For the powerful, generally speaking, having lawless spaces is not unhelpful—we rather enjoy it because we can make up the rules for ourselves—but, sooner or later, the lawless spaces get occupied by the destroyers and that is exactly what has happened. For in this space now is also terrorism, which is international; and crime, which is international. The revelation of 9/11 is that you may be the most powerful nation on earth, but it will not save you one bright September day from a faraway danger of which you knew little, which invades your own space and destroys your citizens by using your own systems. It is calculated that 60% of the $4 million taken to fund 9/11 passed through the financial institutions of the Twin Towers.

In what looks to me like a deeply turbulent age, our capacity to create greater stability rather than greater turbulence will depend on our capacity to bring governance to the global stage. There is a sort of rule about stable democracies which is: where power goes, governance must follow. It seems to me, therefore, that if it is true that the globalisation of unregulated power is one of the great threats of our time, then one of the great challenges of our time is to bring governance to the global space. It is entirely in the interests of a medium-sized country such as the United Kingdom for us to assist in making that happen. My own view is that this will not happen through the spawning of further multilateral UN institutions—we need the UN; if we did not have it, we would have to invent it; it is necessary as an international forum; it is necessary as a legitimiser and developer of international law; it is necessary as a legitimiser of actions—but when it comes to taking difficult action in non-permissive circumstances, my guess is that coalitions of the willing will have greater effect. When in Bosnia, I had to report twice a year to the UN Security Council for the conduct of my mandate, but my managing board was the Peace Implementation Council—those who had committed to peace in Bosnia.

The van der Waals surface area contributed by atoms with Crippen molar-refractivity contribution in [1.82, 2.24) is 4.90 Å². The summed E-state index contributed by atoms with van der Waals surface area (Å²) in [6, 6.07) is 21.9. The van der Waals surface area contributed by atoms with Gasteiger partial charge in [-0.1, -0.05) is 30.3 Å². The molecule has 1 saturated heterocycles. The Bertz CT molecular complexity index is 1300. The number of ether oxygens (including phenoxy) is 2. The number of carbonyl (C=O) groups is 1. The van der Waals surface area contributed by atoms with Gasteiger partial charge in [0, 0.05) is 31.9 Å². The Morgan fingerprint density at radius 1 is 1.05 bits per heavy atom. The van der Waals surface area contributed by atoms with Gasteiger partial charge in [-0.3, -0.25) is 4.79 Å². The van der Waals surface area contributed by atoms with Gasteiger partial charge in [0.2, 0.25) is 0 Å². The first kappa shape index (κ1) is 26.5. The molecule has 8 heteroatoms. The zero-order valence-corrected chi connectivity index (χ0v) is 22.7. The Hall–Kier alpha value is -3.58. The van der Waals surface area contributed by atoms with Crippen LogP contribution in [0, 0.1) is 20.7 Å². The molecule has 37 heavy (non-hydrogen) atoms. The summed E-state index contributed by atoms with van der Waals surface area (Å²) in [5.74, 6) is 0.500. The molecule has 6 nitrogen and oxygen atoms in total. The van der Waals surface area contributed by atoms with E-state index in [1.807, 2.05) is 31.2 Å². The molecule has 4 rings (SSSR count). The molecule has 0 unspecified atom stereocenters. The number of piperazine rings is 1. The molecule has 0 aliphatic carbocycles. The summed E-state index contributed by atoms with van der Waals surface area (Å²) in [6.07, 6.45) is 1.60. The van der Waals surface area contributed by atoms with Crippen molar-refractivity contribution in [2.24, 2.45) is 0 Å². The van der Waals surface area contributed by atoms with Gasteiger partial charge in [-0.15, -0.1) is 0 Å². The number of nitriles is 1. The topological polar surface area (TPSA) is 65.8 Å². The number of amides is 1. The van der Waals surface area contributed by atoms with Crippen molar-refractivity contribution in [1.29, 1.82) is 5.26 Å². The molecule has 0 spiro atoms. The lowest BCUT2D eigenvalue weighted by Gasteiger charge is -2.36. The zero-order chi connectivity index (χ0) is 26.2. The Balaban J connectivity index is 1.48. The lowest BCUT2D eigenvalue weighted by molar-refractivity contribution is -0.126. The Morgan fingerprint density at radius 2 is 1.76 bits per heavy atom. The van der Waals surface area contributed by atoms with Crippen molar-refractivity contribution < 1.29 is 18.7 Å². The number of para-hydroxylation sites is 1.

As we develop systems of governance on the global stage, I think that they are more likely to be created through the growth of treaty-based institutions. We see those already emerging: the WTO is one; Kyoto is another; the International Court of Justice is a third; and the G20, which is not quite a treaty but it has quasi-treaty powers, is another. It must be in our interests for us Britons to create, and to play our part in the creation of, such new institutions that bring governance to the global stage. We are a medium-sized nation. David Miliband when Foreign Secretary used to talk about a rule-based world order. It must be in our interests to do that, yet this features nowhere in the Government’s foreign policies. We are not actively playing our role. British civil servants and diplomats were the people who created the United Nations; we have an immense role to play. But our response is not only to ignore it but to cut the budget of the Foreign Office at the very moment when it has a significant role to play in something that is of real interest to our nation.